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R&D or Operations Management as career path for engineer?

  1. Apr 26, 2013 #1
    I have gained a place on the graduate rotational leadership programme at a major heavy industrial company which involves me going to different divisions to lead projects. I have been given a choice of either going down the R&D path or the Operations Management path. Being an engineer from a top ranked university with heavy research output my experience has mainly been within the R&D sphere, so I am a bit lost when it comes to which path I should pick. Can fellow engineers here give me some insight?

    I would not like to be a specialist all my life. I see myself as a leadership/business guy leveraging upon my engineering skills to climb the ladder towards c-suit roles in an engineering company or becoming a strategy consultant in the future.
     
  2. jcsd
  3. Apr 29, 2013 #2
    If you want to move into management, then you should go with operations. This isn't a hard and fast rule, but if you are really interested in the business side, then R&D probably won't be a good fit for you.
     
  4. Apr 30, 2013 #3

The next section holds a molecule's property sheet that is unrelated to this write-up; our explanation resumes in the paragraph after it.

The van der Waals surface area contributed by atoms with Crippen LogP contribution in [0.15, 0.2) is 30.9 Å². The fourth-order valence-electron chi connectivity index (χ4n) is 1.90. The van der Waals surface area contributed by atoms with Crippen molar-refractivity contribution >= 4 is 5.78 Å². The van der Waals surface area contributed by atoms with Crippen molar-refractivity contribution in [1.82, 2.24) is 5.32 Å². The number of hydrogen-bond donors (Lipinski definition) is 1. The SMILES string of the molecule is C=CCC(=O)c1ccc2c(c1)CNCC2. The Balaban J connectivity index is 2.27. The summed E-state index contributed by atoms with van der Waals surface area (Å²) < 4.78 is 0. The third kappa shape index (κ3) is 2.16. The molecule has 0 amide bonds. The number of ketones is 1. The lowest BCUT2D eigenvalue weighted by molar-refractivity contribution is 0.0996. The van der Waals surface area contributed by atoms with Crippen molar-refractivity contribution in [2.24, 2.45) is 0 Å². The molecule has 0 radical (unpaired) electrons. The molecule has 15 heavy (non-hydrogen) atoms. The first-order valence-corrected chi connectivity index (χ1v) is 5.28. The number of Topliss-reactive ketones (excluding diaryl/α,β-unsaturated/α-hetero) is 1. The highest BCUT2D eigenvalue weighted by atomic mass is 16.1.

I agree with Ben. If you want to wear a suit and spend your days "synergizing" and "unlocking shareholder value" and working with "game-changing ideas" while you change you "paradigm" looking for "win-wins" to "expand customer mindshare" then operations is the way to go.

    Here's a hint for your future. Whenever you find things centralized, work to decentralize them. Whenever things are decentralized, work to centralize them.
     
  5. Apr 30, 2013 #4
    i have always seen my future role as combining the use of engineering skills and knowledge in a position that actually conveys status, good pay and some power to control the situation in order to not just become a cog in the wheel as I have seen too many specialist engineers/consultants become in my work placements so far. They get outsourced or kicked out as soon as the winds change or the company loses an order; a role on the border between business and engineering that have a direct link to a revenue stream in that sense seems more rewarding and safe. Correct me if im wrong
     
  6. Apr 30, 2013 #5
    There is no safe role you can play in general. Middle managers get laid off too. You should go where you enjoy the work and you feel like you add value. Plenty of stuffed-shirt management types becomes cogs in the wheel as well, it depends on you and your situation. The best defense is to be highly skilled at whatever you choose to do, and always keep your networks open... you never know when you'll need a new job.

    Most managers (especially when they get pretty high) don't use their engineering skills and knowledge anymore. Some do but they are a minority or they work for very unique companies. It can actually be dangerous in a sense to be a middle manager who hasn't kept up with the field.

    It all depends, really. The key is to be outstanding at whatever task it is you choose to do.
     
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